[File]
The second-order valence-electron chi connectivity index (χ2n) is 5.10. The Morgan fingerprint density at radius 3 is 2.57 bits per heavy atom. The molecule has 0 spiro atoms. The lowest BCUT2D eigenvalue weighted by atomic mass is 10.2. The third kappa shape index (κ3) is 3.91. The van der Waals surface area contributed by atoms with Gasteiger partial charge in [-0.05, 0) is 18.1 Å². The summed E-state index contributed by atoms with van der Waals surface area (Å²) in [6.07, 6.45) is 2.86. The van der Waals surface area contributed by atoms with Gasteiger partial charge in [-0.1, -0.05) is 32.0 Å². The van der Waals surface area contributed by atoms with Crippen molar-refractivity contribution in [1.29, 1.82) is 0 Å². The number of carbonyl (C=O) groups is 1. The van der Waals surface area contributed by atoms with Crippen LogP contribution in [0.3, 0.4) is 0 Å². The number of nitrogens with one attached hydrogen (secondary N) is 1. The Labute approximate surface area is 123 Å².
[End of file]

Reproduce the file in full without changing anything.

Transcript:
The second-order valence-electron chi connectivity index (χ2n) is 5.10. The Morgan fingerprint density at radius 3 is 2.57 bits per heavy atom. The molecule has 0 spiro atoms. The lowest BCUT2D eigenvalue weighted by atomic mass is 10.2. The third kappa shape index (κ3) is 3.91. The van der Waals surface area contributed by atoms with Gasteiger partial charge in [-0.05, 0) is 18.1 Å². The summed E-state index contributed by atoms with van der Waals surface area (Å²) in [6.07, 6.45) is 2.86. The van der Waals surface area contributed by atoms with Gasteiger partial charge in [-0.1, -0.05) is 32.0 Å². The van der Waals surface area contributed by atoms with Crippen molar-refractivity contribution in [1.29, 1.82) is 0 Å². The number of carbonyl (C=O) groups is 1. The van der Waals surface area contributed by atoms with Crippen LogP contribution in [0.3, 0.4) is 0 Å². The number of nitrogens with one attached hydrogen (secondary N) is 1. The Labute approximate surface area is 123 Å².